Unnecessarily happy endings

Discussion in 'Movies' started by Juan C, Jul 1, 2005.

  1. Juan C

    Juan C Second Unit

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    I just read Michael Osadciw's review of the movie Hide and Seek, where he says something I totally agree with:



    Yuck.
     
  2. Leo Kerr

    Leo Kerr Screenwriter

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    Some bother me more than others. The one that has always leapt out at me is the ending of Always.

    On the other hand, with respect to Blade Runner, if you're like most people, you saw some form of the theatrical print first. Doesn't that foreknowledge of that prior screening affect how even BR:TDC ends, even though it isn't shown anymore?

    Leo
     
  3. Juan C

    Juan C Second Unit

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    Leo,

    You're right, I saw Blade Runner theatrically when it opened in 1983. But even though I was just a wide-eyed teenager with no knowledge or standards as a filmgoer :b , I noticed the sudden shift in tone and mood.
     
  4. Kevin Grey

    Kevin Grey Cinematographer

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    Disagree about the last two points for The Perfect Storm. I thought those scenes were necessary to to provide a sense of closure and moving on for the families and friends, as well as the audience. Sappy, sure, but not inappopriate. A true cop-out would have been if some of the crew had survived which was actually considered while developing the movie IIRC.
     
  5. Juan C

    Juan C Second Unit

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    Kevin, I see where you're coming from, but I still thinks it dillutes what has happened before. On the other hand, consider another seafaring film by Wolfgang Petersen, Das Boot:

    After narrowly escaping disaster, the submarine goes back to port, welcomed by a cheering crowd and music. The base gets bombed. The wounded captain watches his vessel sink. He dies. Roll credits.

    Yeah, I know, The Perfect Storm was a more recent, American, true story. But still.
     
  6. Kevin Grey

    Kevin Grey Cinematographer

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    But there was nowhere else for Das Boot to go- it never focused on wives and families at home so there was no room for an additional coda there. I would agree on The Perfect Storm if we had stayed with the boat at sea the entire time but since almost equal coverage was given over to the friends and families on shore then it was appropriate to show some sense of closure for them.

    Again, not to say that its not sappy but I certainly wouldn't call it a forced happy ending when it pretty much matches exactly what happened in real life, from my understanding (its been years since I read the book).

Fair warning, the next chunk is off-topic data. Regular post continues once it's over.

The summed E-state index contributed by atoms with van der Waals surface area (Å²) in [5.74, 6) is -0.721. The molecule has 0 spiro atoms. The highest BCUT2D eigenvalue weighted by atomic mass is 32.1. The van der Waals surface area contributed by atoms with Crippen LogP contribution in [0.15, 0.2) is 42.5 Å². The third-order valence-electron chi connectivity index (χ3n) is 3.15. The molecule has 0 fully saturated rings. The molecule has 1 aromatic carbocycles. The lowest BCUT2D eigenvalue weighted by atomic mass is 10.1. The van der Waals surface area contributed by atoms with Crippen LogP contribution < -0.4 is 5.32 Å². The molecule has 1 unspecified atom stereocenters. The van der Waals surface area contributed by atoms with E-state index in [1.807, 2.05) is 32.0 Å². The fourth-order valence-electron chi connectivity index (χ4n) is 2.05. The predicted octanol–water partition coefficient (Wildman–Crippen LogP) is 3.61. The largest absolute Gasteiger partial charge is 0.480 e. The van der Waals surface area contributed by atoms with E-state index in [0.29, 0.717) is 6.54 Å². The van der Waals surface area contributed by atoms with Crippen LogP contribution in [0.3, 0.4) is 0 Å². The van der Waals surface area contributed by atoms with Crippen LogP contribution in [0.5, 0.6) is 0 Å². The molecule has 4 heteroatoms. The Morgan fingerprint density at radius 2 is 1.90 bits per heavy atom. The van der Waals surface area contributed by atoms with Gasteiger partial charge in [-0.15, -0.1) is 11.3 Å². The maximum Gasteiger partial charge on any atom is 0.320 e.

The Perfect Storm, Titanic, Braveheart, and Gladiator all had endings seemingly unhappy but are presented in an uplifting manner that, as the original article points out, match the mood of the film. There is no one, correct way for a filmmaker to deal with death and loss and sometimes directors will want to show such moments in a manner that provides some sense of closure, hope, and perhaps optimism and other times such moments will be presented as horribly devastating and unfair. The right choice is strictly which one fits with the intent of the film.

    The choice is only wrong in those times where a happy ending is inserted in a wholly inappropriate and ubelievable manner, often via means of Deus Ex Machina, that totally betrays the intent of the rest of the film. I would cite War of the Worlds as one of the more recent offenders of this.
     
  7. Holadem

    Holadem Lead Actor

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    Agreed even more.

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    H
     
  8. Holadem

    Holadem Lead Actor

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    It seems you believe that if the movie is downbeat then so should the ending? I can't agree with that.

    Happy ending to downbeat movie is only a problem if said ending is not earned.

    The Pianist is as depressing as anything I have seen in recent years, and yet it ends (somewhat) happily and rightly so, that dude has certainly earned a right to survival.

    Also, there is a flip side to this coin. I thought downbeat ending of Wages of Fear and more recently Cold Mountain were completely stooopid, came out of nowhere, made no thematic sense, and were put there for the sole purpose of AVOIDING a happy ending.

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    H
     
  9. Adam_ME

    Adam_ME Supporting Actor

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    I remember a lot of people complaining about a certain character(I won't say who for those who still haven't seen it) surviving at the end of L.A. Confidential. I do recall being surprised by that when I saw it in the theater.

    I think What Dreams May Come would've been a stronger film had it ended 20 minutes earlier when Robin Williams and his wife were in hell.

    Also, I really wish that rumored final line in Minority Report had been left in.
     
  10. Kevin Grey

    Kevin Grey Cinematographer

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    What was the rumored final line (spoiler-protected if needed)?
     
  11. Haggai

    Haggai Producer